Eugie Foster is a writer I’ve encountered through the podcasts that I listen to. I won a free copy of Returning My Sister’s Face through the “Crossing the Streams” contest that she participated in, along with a host of other authors.
About the book: Returning My Sister’s Face is a collection of short stories that revisits or reinvents tales from Chinese, Japanese, and Korean folklore. Some stories are retellings of fairy tales both Asian and European, like “The Tiger Fortune Princess” and “Shim Chung the Lotus Queen.” Others are stories that offer completely new takes on events in East Asian history, like the longest story, “A Thread of Silk.”
What I liked: The book was a good introduction to East-Asian folklore, although Foster did tweak some elements in her reimaginings. There is also great attention to detail, especially in discussing religious rituals and the shades and shapes of clothing; these added a wonderful sense of texture. The content of the story “Returning My Sister’s Face” is macabre enough to match its gruesome title, and others in the collection deal with supernatural beings and betrayals in a similarly memorable fashion. Foster is willing to insert new themes into the folklore, though, as “Year of the Fox” is a tale of both wily animal spirits and lesbian attraction. My favourite in the collection is “The Tanuki-Kettle.” In it, the heroine is active instead of passive, and the main character, Tanuki, a Japanese trickster-spirit similar to Coyote in Native American folklore, is clever and resourceful. I wish I had a tanuki-shaped teapot of my own, now!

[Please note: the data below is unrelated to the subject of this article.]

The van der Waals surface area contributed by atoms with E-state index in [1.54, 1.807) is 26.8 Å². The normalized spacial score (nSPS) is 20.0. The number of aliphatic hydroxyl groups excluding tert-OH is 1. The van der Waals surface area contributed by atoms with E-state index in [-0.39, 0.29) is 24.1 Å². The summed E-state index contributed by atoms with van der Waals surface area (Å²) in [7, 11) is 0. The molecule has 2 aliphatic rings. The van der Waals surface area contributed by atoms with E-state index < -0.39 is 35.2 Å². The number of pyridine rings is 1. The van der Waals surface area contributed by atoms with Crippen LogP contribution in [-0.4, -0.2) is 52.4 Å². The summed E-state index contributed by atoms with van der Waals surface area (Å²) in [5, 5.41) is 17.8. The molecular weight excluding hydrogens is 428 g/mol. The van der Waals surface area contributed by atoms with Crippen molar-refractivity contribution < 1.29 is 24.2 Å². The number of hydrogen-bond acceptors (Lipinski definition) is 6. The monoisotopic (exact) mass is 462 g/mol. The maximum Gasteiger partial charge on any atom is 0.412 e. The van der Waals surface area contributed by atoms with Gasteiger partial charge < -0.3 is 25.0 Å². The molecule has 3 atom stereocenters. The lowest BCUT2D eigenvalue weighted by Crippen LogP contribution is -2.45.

What I disliked: Many of the stories made use of terms from other languages that it took a while for me to understand in context. In particular, the story “Honor is a Game Mortals Play” assumed a knowledge of Japanese demon-hunting terminology that I don’t think many readers know off-hand. More frustrating, though, was the fact that in a significant portion of the stories, the heroines within them fell in love with the men who crossed their paths almost immediately. I realize that this is a problem infesting European folk stories as well, but they were still noticeable. This is part of why I liked “The Tanuki Kettle” so much – instead of immediately falling in love with the first eligible male she ran into, the heroine berated him for his arrogance.
The verdict: I’ve been somewhat wary of other stories of Foster’s that were aired on both Podcastle and Pseudopod. However, I loved some of the stories in this collection, and appreciated the introduction to East Asian folklore that it afforded me.
Up Next: The Bone Spindle, by Anne Sheldon